In our previous blog “evaluating compliance” we discussed the benefits of analysing compliance functions in the organisation, which enable us to identify trends and opportunities for improvement.
We are going to discuss what happens when we do identify non-compliance and actions that may be considered to assist in rectification.
Each organisation will vary in how instances of non-compliance are managed. It is integral that the culture and documented procedures within the organisation are such that employees feel comfortable and understand how to report suspected or actual non-compliance. Having a procedure for employees to follow, can assist in ensuring the process is fair and consistent.
Of course, the impact on the person/s and organisation needs to be established, then an analysis is required to identify the root-causes of the non-compliance, to ensure the most appropriate corrective actions can be undertaken.
Once the risk-analysis has been undertaken, there may be several actions or corrective actions, that need to be implemented, to reduce the recurrence of non-compliance. Corrections and corrective actions may occur simultaneously with investigations and continue following the investigative stage.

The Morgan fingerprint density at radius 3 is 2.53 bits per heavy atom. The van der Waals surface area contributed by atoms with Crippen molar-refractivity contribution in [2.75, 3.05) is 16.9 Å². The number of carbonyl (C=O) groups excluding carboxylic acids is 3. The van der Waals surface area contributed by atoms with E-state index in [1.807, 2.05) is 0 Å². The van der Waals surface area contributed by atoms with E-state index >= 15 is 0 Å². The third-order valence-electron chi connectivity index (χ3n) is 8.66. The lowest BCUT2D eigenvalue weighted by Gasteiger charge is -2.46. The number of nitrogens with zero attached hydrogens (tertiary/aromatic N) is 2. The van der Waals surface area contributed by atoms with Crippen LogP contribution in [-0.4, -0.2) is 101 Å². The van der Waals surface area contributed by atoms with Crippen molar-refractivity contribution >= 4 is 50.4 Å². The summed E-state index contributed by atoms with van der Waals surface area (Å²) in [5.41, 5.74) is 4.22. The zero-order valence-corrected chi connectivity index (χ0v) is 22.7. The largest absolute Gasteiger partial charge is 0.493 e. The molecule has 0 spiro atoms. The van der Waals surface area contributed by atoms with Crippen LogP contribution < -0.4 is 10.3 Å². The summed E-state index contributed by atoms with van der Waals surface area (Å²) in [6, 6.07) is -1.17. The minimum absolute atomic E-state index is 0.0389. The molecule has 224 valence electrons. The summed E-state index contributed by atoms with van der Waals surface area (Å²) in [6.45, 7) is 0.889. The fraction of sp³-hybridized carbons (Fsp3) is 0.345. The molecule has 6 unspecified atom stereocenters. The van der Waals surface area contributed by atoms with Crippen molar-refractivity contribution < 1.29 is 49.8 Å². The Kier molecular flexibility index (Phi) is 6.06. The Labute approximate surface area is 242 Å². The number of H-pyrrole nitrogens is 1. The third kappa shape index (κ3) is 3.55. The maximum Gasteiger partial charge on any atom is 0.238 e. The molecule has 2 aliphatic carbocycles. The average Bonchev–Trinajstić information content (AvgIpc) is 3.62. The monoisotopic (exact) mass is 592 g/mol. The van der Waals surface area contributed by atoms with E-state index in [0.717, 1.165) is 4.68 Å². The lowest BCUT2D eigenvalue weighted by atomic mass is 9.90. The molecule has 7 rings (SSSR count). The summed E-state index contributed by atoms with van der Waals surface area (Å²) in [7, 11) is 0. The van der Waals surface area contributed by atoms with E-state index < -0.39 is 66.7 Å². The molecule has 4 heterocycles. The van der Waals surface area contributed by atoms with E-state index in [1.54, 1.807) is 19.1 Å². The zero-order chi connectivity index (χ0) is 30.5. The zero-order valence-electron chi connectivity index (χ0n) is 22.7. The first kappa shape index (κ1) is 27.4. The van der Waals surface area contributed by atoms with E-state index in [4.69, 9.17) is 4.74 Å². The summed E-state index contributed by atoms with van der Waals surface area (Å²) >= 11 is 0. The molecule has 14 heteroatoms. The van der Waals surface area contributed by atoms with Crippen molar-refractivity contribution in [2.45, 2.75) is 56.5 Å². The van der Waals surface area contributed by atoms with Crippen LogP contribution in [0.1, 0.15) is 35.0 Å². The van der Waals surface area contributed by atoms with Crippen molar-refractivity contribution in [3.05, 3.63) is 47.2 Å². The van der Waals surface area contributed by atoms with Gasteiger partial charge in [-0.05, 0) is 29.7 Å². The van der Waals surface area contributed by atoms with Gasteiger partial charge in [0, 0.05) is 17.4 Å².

Corrections or corrective actions may include one or a combination of:
- Disciplinary action
- Training (or retraining)
- Communicating with stakeholders
- Changes to policies and procedures
- Changes made to other documentation (forms, checklists etc)
- Provision of additional resources
- Changes to equipment, including IT systems
- Changing organisational culture and behaviours
Communication is integral through the management of a non-compliance.
To assist in employee engagement of training opportunities, training should use real-life examples and relate directly to the roles and responsibilities of the employees. It may be advantageous to involve employees in decisions around the training that is required, to have them more engaged in this process.
If policies or procedures require amending, consideration needs to be had towards who will be responsible for updating these documents, how the updated documents will be distributed and how training and education will occur in the workplace around the updates.
Whichever corrective actions are implemented, they need to be appropriate to the non-compliance and minimise the risk of future re occurrences. It is important that evaluation occurs to reflect on the implementation and measure their effectiveness.
All corrective actions should be documented.
Our Manage Business Risk Course, facilitated by risk-expert, Steve Robinson, is a great course to undertake if you want further knowledge on undertaking root cause analysis and risk-assessments in your organisation. Manage Business Risk | Gray Management Systems (grayms.com.au)